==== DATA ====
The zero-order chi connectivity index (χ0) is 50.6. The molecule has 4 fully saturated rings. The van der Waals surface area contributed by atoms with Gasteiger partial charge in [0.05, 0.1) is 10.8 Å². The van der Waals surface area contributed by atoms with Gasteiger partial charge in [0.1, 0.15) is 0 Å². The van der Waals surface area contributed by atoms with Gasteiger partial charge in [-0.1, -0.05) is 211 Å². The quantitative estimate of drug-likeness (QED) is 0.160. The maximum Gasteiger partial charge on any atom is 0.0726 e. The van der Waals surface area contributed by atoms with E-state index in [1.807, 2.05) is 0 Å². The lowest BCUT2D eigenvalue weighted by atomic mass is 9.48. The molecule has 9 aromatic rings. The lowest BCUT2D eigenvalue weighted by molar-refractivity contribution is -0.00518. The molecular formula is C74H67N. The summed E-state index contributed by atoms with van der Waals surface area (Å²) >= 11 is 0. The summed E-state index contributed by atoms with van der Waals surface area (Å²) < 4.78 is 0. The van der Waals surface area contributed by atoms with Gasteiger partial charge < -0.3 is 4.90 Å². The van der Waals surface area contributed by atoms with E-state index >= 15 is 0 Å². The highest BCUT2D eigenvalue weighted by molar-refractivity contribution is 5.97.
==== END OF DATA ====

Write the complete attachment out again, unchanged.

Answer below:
The zero-order chi connectivity index (χ0) is 50.6. The molecule has 4 fully saturated rings. The van der Waals surface area contributed by atoms with Gasteiger partial charge in [0.05, 0.1) is 10.8 Å². The van der Waals surface area contributed by atoms with Gasteiger partial charge in [0.1, 0.15) is 0 Å². The van der Waals surface area contributed by atoms with Gasteiger partial charge in [-0.1, -0.05) is 211 Å². The quantitative estimate of drug-likeness (QED) is 0.160. The maximum Gasteiger partial charge on any atom is 0.0726 e. The van der Waals surface area contributed by atoms with E-state index in [1.807, 2.05) is 0 Å². The lowest BCUT2D eigenvalue weighted by atomic mass is 9.48. The molecule has 9 aromatic rings. The lowest BCUT2D eigenvalue weighted by molar-refractivity contribution is -0.00518. The molecular formula is C74H67N. The summed E-state index contributed by atoms with van der Waals surface area (Å²) >= 11 is 0. The summed E-state index contributed by atoms with van der Waals surface area (Å²) < 4.78 is 0. The van der Waals surface area contributed by atoms with Gasteiger partial charge < -0.3 is 4.90 Å². The van der Waals surface area contributed by atoms with E-state index >= 15 is 0 Å². The highest BCUT2D eigenvalue weighted by molar-refractivity contribution is 5.97.